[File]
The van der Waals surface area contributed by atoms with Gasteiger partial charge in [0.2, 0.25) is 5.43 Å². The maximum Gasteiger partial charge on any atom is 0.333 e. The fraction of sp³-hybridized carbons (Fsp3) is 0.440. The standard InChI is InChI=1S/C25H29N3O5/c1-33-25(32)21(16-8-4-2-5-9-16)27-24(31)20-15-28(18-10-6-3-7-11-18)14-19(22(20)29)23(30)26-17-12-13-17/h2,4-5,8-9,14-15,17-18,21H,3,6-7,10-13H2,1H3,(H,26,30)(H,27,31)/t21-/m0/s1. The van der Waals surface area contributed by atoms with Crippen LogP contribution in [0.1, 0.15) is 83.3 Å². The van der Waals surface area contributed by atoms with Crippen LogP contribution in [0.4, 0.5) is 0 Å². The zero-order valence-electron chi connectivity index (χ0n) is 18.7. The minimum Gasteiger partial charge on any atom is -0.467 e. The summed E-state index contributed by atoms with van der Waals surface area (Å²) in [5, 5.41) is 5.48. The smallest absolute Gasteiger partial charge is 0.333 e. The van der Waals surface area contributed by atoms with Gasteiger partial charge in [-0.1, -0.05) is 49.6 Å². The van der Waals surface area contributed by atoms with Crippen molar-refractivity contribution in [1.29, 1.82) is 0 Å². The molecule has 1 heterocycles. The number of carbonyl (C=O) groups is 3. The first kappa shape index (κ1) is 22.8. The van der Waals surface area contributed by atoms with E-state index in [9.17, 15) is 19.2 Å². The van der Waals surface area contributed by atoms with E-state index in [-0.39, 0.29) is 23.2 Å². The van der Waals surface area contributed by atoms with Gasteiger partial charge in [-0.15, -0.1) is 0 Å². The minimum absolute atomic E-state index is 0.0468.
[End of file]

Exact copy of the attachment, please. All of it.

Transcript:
The van der Waals surface area contributed by atoms with Gasteiger partial charge in [0.2, 0.25) is 5.43 Å². The maximum Gasteiger partial charge on any atom is 0.333 e. The fraction of sp³-hybridized carbons (Fsp3) is 0.440. The standard InChI is InChI=1S/C25H29N3O5/c1-33-25(32)21(16-8-4-2-5-9-16)27-24(31)20-15-28(18-10-6-3-7-11-18)14-19(22(20)29)23(30)26-17-12-13-17/h2,4-5,8-9,14-15,17-18,21H,3,6-7,10-13H2,1H3,(H,26,30)(H,27,31)/t21-/m0/s1. The van der Waals surface area contributed by atoms with Crippen LogP contribution in [0.1, 0.15) is 83.3 Å². The van der Waals surface area contributed by atoms with Crippen LogP contribution in [0.4, 0.5) is 0 Å². The zero-order valence-electron chi connectivity index (χ0n) is 18.7. The minimum Gasteiger partial charge on any atom is -0.467 e. The summed E-state index contributed by atoms with van der Waals surface area (Å²) in [5, 5.41) is 5.48. The smallest absolute Gasteiger partial charge is 0.333 e. The van der Waals surface area contributed by atoms with Gasteiger partial charge in [-0.1, -0.05) is 49.6 Å². The van der Waals surface area contributed by atoms with Crippen molar-refractivity contribution in [1.29, 1.82) is 0 Å². The molecule has 1 heterocycles. The number of carbonyl (C=O) groups is 3. The first kappa shape index (κ1) is 22.8. The van der Waals surface area contributed by atoms with E-state index in [9.17, 15) is 19.2 Å². The van der Waals surface area contributed by atoms with E-state index in [-0.39, 0.29) is 23.2 Å². The van der Waals surface area contributed by atoms with Gasteiger partial charge in [-0.15, -0.1) is 0 Å². The minimum absolute atomic E-state index is 0.0468.